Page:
by David Fisco
25 April 2016
Word count: 787
Dessert | Baking

I’ve always had a lot of requests for champagne cakes. So, I made them, but I was never completely satisfied with the resulting product. To me, the cake contained a lot of unnecessary flavors from the champagne, including a beer-like taste, presumably from the alcohol. At the end of 2015, I read Dave Arnold’s excellent book Liquid Intelligence: The Art and Science of the Perfect Cocktail. In this book, master chef Arnold describes developing beverages using acids isolated from champagne. This approach has proven very popular in his Manhattan bar Booker and Dax. This made me wonder if these culinary acids could also be used in cakes. So I ran some labs on it and what follows is a successful recipe from those labs.

This cake is a bit tart, but not in a lemony way. If you’d prefer something sweeter without the Campari, try Strawberry “Champagne” Cake

  • 4 large eggs, separated, at room temperature
  • .25 teaspoon cream of tartar
  • 2 cups (384 grams) sugar, divided
  • 3 cups (336 grams) cake flour, sifted
  • 1.5 teaspoons baking powder
  • 1 cup canola oil
  • 1 cup whole milk
  • 1 teaspoon kosher salt (or .5 teaspoon of table salt)
  • 1 teaspoon tartaric acid (I use New England Cheesemaking Company.)
  • 1 teaspoon lactic acid (I use Milliard.)
  • 2 Tablespoons Campari

Heat your oven to 350 degrees Fahrenheit. Grease or spray two 9”x3” round baking pans and set them aside.

Put the four egg whites into the bowl of a stand mixer fitted with a metal whip. Whip the egg whites on medium-high speed until frothy. Add the cream of tartar and whip on medium-high to high speed until soft peaks form. Gradually add .25 cup (48 grams) of the white sugar and whip on medium-high to high speed until firm, glossy peaks form. Do not allow the egg whites to become dry. Place the egg whites in a bowl large enough for folding. Rinse and dry your mixer’s bowl.

Fit your mixer with the paddle attachment. Combine the sifted cake flour and baking powder in the mixer’s bowl. Turn the mixer on at its lowest setting and allow the ingredients to mix for 3 minutes.

Add the canola oil and allow it to combine with the flour on the mixer’s lowest setting. Continue until the oil has coated all the flour.

Add the four egg yolks and stir until combined with the flour and canola oil.

In a small bowl, combine the milk, salt, tartaric acid, lactic acid and Campari. Stir until the acids are completely dissolved. This may take over a minute of stirring. The milk will curdle due to the acids; this is normal.

On low speed, alternate mixing the milk mixture and the remaining 1.75 cups (336 grams) of sugar into the batter.

When the batter has taken all the liquid and sugar, turn off the mixer and scrape the bottom and sides of the mixing bowl to make sure everything is mixed. Turn the mixer up to medium speed and allow it to beat for three minutes.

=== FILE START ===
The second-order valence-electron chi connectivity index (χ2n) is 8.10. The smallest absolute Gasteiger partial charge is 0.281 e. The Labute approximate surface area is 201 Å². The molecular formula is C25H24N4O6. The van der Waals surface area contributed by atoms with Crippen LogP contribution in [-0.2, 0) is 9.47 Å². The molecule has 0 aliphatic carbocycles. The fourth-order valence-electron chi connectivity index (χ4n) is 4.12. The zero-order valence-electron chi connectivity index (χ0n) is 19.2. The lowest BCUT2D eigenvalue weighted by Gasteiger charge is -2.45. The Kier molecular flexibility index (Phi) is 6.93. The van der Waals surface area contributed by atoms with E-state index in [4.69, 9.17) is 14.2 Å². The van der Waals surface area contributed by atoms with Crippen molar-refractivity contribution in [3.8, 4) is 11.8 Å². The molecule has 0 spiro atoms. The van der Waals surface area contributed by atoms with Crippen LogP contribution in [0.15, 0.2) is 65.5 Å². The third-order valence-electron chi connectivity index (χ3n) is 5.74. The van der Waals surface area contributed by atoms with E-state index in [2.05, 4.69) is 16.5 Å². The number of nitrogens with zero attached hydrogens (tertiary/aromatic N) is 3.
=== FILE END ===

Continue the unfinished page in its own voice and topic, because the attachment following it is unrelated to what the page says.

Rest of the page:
Stir .25 cup of the egg whites into the mixer bowl to lighten the batter. Fold the batter, in thirds, into the egg whites. Be careful to deflate the egg whites as little as possible.

Divide the batter evenly between your pans and bake for 30-35 minutes, or until a toothpick inserted in the center comes out clean.

Cool on a wire rack in the baking pans for 10 minutes, then remove the cake layers from the pans and cool on a wire rack until room temperature.


  • 7 Tablespoons bleached all-purpose flour
  • 1.5 cups whole milk
  • 1.5 teaspoons vanilla extract
  • 1.5 teaspoons Campari
  • 1.5 cups (3 sticks) unsalted butter, at room temperature
  • 1.5 cup (288 grams) white sugar

Put the flour and milk in a sturdy saucepan. Using a fork or hand whisk, whisk over medium heat until it thickens to a pudding-like consistency. It will pull away from the sides and bottom of the saucepan when it is cooked. Remove from heat, place it in a heat-proof container and allow it to cool to room temperature (you can use the refrigerator to speed this up). When cool, stir in the vanilla and Campari.

Using an electric mixer, cream the butter and sugar on medium speed for 8 minutes. It must be light, fluffy and not grainy.

Add the cooled flour mixture, a little at a time, beating well after each addition. Continue to beat until the frosting has a consistency between whipped cream and mashed potatoes.

Reduce the mixer to lowest speed and beat for 5 minutes. This will deflate the frosting to make it easier to spread.


  • 8 ounces (by weight) of your favorite seedless strawberry preserves